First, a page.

That friend is Kenan, a mixed breed dog from an organization called paws4vets, which matches veterans with service dogs who help with physical complications, mental health issues and the trials and tribulations of daily life that come easy for everyone else, but come with obstacles for those who have gone through horrific experiences on the battlefield.
Paws4Vets has an innovative formula – a returning veteran lucky enough to be accepted into the program spends days, sometimes weeks, meeting three or four trained service dogs at a time where they are initially raised by inmates at one of five prisons in West Virginia until a match is found. The person doesn’t choose the dog; the dog chooses the person through what is called a “bump,” the phrase used for the nudge a service dog will give when he or she feels a special connection with a human.
The organization works on a “pay it forward” system, where veterans who have received service dogs work to help raise money so others can have the same privilege. Locally, enter Mike Jurusz of Brick, owner of Chef Mike’s ABG in South Seaside Park, who befriended Campbell and offered up his oceanfront restaurant for a day-long fund-raiser for paws4vets. The fundraiser will be held this coming Sunday, May 17, and will feature food from numerous Shore area restaurants, beer and wine from New Jersey microbreweries and wineries, a gift auction and the chance to see paws4vets’ service dogs close up.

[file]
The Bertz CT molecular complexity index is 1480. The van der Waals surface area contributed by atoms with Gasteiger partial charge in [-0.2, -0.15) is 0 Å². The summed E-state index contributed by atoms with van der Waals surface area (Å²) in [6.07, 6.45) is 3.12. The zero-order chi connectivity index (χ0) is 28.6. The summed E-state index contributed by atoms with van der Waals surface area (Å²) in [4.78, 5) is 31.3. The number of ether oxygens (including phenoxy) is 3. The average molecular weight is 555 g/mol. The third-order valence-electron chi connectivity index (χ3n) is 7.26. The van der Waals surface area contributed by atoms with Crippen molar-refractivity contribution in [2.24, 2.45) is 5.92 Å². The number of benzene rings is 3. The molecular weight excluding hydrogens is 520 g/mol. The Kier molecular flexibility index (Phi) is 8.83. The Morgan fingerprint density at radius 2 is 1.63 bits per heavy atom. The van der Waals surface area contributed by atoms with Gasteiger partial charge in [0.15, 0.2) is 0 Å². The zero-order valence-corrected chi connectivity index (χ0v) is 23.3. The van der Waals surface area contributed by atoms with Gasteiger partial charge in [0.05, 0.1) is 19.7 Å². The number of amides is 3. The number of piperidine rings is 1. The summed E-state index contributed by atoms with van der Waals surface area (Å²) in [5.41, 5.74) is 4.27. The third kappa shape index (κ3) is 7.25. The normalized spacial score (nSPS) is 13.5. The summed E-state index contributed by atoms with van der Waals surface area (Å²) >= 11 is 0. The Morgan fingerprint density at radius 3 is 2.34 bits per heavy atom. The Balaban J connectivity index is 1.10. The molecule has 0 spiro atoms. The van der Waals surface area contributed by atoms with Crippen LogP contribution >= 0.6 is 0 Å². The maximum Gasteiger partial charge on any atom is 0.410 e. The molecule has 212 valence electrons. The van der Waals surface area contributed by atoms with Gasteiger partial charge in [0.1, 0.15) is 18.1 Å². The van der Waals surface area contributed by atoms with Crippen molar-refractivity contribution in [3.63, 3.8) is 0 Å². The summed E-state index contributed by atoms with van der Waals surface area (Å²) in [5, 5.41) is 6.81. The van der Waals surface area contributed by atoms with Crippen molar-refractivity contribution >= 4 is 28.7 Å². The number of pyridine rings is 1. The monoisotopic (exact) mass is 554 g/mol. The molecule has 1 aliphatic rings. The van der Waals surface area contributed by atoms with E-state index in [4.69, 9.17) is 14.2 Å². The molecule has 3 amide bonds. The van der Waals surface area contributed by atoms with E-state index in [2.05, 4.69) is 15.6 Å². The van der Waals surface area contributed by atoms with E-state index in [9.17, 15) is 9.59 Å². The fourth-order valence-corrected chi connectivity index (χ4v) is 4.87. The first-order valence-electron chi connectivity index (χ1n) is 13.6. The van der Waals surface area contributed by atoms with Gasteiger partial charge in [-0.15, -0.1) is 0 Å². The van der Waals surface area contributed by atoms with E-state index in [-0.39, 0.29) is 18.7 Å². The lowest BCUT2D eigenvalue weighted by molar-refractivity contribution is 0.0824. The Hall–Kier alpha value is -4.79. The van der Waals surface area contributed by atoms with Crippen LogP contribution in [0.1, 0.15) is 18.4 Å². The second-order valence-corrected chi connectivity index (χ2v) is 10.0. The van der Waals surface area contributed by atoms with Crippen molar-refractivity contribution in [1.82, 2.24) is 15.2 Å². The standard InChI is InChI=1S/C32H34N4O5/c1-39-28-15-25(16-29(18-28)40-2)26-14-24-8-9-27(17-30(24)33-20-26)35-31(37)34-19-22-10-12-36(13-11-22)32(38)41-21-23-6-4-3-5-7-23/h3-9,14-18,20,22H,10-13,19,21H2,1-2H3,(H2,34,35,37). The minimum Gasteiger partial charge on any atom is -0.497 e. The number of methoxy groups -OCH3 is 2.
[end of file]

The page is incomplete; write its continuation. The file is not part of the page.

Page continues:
“It’s a tremendous, tremendous organization,” said Jurusz. “This is something really near and dear to me. I’m a huge supporter of our military and our veterans, and for me, it’s a no-brainer.”
Jurusz said he has spoken with veterans whose dogs lie next to them in an embrace at night when they have nightmares, sense oncoming seizures and know almost instinctively when their partner is upset, depressed or just in need of some company.
Kenan, Campbell said, changed his life.
“When I tell you that my dog is bonded to me and legitimately loves me, you just can’t understand it,” he explained. “Kenan knows when I go from cold to hot. He knows when I get angry, when I get depressed. If I get depressed, he’s there within a minute with his head on my lap, just kind of saying, ‘do you want to throw a ball?’”